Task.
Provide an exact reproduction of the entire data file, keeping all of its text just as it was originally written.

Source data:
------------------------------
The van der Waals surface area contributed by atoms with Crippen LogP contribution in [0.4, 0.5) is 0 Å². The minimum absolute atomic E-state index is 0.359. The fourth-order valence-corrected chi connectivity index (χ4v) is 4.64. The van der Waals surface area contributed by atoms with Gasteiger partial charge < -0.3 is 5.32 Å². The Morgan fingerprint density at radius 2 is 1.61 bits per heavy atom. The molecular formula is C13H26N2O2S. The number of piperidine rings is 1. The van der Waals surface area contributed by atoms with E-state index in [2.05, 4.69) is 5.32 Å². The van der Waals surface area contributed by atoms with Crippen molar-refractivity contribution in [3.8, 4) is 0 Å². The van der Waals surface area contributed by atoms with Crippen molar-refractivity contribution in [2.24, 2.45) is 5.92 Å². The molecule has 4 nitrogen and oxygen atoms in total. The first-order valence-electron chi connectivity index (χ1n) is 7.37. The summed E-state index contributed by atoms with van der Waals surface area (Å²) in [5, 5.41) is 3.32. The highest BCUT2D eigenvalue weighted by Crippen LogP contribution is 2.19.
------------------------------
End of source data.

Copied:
The van der Waals surface area contributed by atoms with Crippen LogP contribution in [0.4, 0.5) is 0 Å². The minimum absolute atomic E-state index is 0.359. The fourth-order valence-corrected chi connectivity index (χ4v) is 4.64. The van der Waals surface area contributed by atoms with Gasteiger partial charge < -0.3 is 5.32 Å². The Morgan fingerprint density at radius 2 is 1.61 bits per heavy atom. The molecular formula is C13H26N2O2S. The number of piperidine rings is 1. The van der Waals surface area contributed by atoms with E-state index in [2.05, 4.69) is 5.32 Å². The van der Waals surface area contributed by atoms with Crippen molar-refractivity contribution in [3.8, 4) is 0 Å². The van der Waals surface area contributed by atoms with Crippen molar-refractivity contribution in [2.24, 2.45) is 5.92 Å². The molecule has 4 nitrogen and oxygen atoms in total. The first-order valence-electron chi connectivity index (χ1n) is 7.37. The summed E-state index contributed by atoms with van der Waals surface area (Å²) in [5, 5.41) is 3.32. The highest BCUT2D eigenvalue weighted by Crippen LogP contribution is 2.19.